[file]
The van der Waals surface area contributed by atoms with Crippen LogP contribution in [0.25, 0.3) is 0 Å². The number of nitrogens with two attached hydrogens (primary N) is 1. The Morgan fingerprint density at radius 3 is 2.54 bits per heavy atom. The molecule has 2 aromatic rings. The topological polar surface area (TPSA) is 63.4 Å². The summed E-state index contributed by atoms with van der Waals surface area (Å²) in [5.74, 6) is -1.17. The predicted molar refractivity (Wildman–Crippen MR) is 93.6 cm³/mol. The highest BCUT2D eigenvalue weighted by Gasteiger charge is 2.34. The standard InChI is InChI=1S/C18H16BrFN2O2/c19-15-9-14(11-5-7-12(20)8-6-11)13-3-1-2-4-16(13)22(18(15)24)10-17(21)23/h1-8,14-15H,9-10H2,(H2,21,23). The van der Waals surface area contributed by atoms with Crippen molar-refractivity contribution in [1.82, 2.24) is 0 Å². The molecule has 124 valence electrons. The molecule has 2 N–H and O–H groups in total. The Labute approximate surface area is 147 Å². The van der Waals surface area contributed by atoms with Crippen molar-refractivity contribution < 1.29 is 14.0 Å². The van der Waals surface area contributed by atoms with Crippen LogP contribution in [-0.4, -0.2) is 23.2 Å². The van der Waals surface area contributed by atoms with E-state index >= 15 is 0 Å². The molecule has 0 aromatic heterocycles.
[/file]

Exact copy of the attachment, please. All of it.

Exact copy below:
The van der Waals surface area contributed by atoms with Crippen LogP contribution in [0.25, 0.3) is 0 Å². The number of nitrogens with two attached hydrogens (primary N) is 1. The Morgan fingerprint density at radius 3 is 2.54 bits per heavy atom. The molecule has 2 aromatic rings. The topological polar surface area (TPSA) is 63.4 Å². The summed E-state index contributed by atoms with van der Waals surface area (Å²) in [5.74, 6) is -1.17. The predicted molar refractivity (Wildman–Crippen MR) is 93.6 cm³/mol. The highest BCUT2D eigenvalue weighted by Gasteiger charge is 2.34. The standard InChI is InChI=1S/C18H16BrFN2O2/c19-15-9-14(11-5-7-12(20)8-6-11)13-3-1-2-4-16(13)22(18(15)24)10-17(21)23/h1-8,14-15H,9-10H2,(H2,21,23). The van der Waals surface area contributed by atoms with Crippen molar-refractivity contribution in [1.82, 2.24) is 0 Å². The molecule has 124 valence electrons. The molecule has 2 N–H and O–H groups in total. The Labute approximate surface area is 147 Å². The van der Waals surface area contributed by atoms with Crippen molar-refractivity contribution < 1.29 is 14.0 Å². The van der Waals surface area contributed by atoms with Crippen LogP contribution in [-0.4, -0.2) is 23.2 Å². The van der Waals surface area contributed by atoms with E-state index >= 15 is 0 Å². The molecule has 0 aromatic heterocycles.